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Marcellus Shale in Pennsylvania: Legal Challenges to ACT 13 (Part IV)

Legal Challenges to ACT 13

As anticipated, ACT 13 was met with immediate and severe uproar from landowners and municipalities who sought to limit and control natural gas drilling and production within their jurisdiction. Dozens of municipal governments went to the courts soon after ACT 13 was implemented on April 16, 2012. The leading case challenging the constitutionality of the broad use of legislative power is Robinson Township v. Commonwealth of Pennsylvania. In Robinson Township the petitioners, several municipalities and other entities and individuals, filed a 12-count petition for review alleging that ACT 13 is unconstitutional. The Counts are summarized as follows. ACT 13:

  1. Is an improper exercise of police power;
  2. Is an unconstitutional use of zoning districts;
  3. Violates zoning power granted by MPC ;
  4. Is a "special law" enacted solely to benefit oil and gas industry;
  5. Is an unconstitutional taking of property and improper exercise of eminent domain;
  6. Denies municipalities ability to protect natural resources;
  7. Violates separation of powers by infringing on judicial branch;
  8. Unconstitutional delegates power to DEP without definitive standards;
  9. Is Unconstitutionally vague regarding setback requirements;
  10. Is unconstitutionally vague in defining permit guidelines;
  11. Is a "special law" which deprives medical experts from revealing proprietary information regarding fracing fluid; and
  12. "bill" is unlawful since it has more than one subject since it covered parts of medical field and oil and gas industry

The Commonwealth filed preliminary objections to petitioners standing, argued the challenge was a nonjusticiable political question, and stated that several of the counts failed to state a claim for which relief could be granted.

The Commonwealth Court found that all of the municipalities had standing to challenge the constitutionality of ACT 13. The Court also held that the question of whether ACT 13 was unconstitutional was not a nonjusticiable political question and therefore could rule on the validity of ACT 13.

The Court then tackled the factual issues of the 12-counts alleged by the petitioners. Regarding Counts I,II, and III, the Court stated:

"Because the changes required by 58 Pa.C.S. § 3304 do not serve the police power purpose of the local zoning ordinances, relating to consistent and compatible uses in the enumerated districts of a comprehensive zoning plan, any action by the local municipality required by the provisions of ACT 13 would violate substantive due process as not in furtherance of its zoning police power. Consequently, the Commonwealth's preliminary objections to Counts I, II and III are overruled."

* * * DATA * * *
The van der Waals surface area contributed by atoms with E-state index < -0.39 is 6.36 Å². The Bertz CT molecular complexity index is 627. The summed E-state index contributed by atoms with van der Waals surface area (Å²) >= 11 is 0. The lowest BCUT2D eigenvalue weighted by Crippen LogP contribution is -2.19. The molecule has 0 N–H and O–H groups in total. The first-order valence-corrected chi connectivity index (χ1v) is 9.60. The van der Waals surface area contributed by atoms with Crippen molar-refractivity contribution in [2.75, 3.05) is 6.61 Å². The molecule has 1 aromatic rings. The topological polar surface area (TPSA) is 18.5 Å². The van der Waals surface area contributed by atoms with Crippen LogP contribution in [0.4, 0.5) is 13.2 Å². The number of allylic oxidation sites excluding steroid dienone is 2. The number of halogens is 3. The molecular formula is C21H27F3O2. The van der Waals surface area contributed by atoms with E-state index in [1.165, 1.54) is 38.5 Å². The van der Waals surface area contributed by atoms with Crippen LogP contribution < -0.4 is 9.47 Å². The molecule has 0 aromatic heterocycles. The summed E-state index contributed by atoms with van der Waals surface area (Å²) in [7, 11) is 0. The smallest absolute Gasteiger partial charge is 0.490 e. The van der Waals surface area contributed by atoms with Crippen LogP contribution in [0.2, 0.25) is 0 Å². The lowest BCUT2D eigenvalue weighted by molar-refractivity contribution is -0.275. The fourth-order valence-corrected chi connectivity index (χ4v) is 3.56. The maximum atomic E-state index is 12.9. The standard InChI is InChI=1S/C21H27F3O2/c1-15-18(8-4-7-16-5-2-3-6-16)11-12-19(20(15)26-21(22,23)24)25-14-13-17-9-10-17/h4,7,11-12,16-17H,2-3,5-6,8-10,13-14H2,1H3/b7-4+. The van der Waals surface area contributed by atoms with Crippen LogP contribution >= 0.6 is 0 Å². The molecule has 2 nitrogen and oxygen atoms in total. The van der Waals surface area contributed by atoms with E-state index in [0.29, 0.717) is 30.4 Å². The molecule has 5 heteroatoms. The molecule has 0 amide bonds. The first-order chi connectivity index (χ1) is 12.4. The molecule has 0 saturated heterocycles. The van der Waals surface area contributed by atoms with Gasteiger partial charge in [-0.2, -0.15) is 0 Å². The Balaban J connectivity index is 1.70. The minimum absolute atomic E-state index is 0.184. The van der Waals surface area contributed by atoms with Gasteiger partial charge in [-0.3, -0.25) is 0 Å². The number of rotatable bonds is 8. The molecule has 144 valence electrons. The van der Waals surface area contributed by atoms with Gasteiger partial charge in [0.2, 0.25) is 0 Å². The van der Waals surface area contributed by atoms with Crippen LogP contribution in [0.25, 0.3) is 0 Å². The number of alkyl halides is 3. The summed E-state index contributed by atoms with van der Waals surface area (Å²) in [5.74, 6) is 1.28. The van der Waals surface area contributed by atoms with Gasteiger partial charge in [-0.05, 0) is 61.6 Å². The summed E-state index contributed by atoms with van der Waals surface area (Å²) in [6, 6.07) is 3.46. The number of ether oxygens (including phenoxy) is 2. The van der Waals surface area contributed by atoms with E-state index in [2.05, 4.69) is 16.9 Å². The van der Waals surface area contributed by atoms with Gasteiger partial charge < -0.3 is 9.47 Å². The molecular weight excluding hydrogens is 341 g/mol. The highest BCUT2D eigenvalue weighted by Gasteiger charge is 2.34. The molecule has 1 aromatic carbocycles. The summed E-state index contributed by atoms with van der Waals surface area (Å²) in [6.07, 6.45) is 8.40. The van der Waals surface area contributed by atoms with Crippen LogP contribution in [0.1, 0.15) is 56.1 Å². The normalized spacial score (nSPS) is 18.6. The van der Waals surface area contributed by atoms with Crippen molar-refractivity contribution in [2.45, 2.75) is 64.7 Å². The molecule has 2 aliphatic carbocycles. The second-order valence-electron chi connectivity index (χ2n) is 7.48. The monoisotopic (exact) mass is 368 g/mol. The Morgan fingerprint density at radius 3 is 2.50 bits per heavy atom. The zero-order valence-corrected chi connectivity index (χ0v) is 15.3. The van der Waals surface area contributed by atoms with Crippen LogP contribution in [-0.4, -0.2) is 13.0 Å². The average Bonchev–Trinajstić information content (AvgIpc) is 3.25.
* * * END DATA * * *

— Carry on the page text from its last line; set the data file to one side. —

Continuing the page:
The Court went on to add that ACT 13 "does not protect the interests of neighboring property owners from harm, alters the character of the neighborhood, and makes irrational classifications." Further, the Court declared that "the remaining portions of Chapter 33 that enforce 58 Pa.C.S. § 3304 "are also unconstitutional and null and void.

The only other Count which the Court held was unconstitutional was Count XIII. The Court stated that "because ACT 13 provides insufficient guidance to DEP was to when to grant a waiver from setback requirements established by the Legislature, Section 3215(b)(4) is unconstitutional."

The Commonwealth filed a timely appeal and the Pennsylvania Supreme Court has still not ruled on the matter.

Aftermath of Robinson Township Regarding Zoning

ACT 13 has been stripped of what was its most effective tool in providing uniformity and clarity for landowners, municipalities, and gas companies looking to make a profit. If the PA Supreme Court upholds all of the Commonwealth Court's rulings then local governments and gas companies are again back to the ambiguity that Huntley and Range Resources left us regarding municipalities use of zoning to restrict oil and gas drilling.

Although ACT 13 may not provide the sweeping efficiency and uniformity that gas companies yearned for, the private land owner and municipality are still better protected under the enhanced protections of the act, especially the expansion of the rebuttable presumption and the increase in bonding requirements.

The PA Supreme Court heard oral arguments in the Robinson Township case on October 17, 2012.

No ruling has been made yet. The zoning power of municipal governments and the power of the people to protect themselves from natural gas accidents hangs in the balance.


All sections of the 5-part series are cited in original document titled The Effect of the Natural Gas Boom in Pennsylvania by Dan Mulhern. Written in 2012.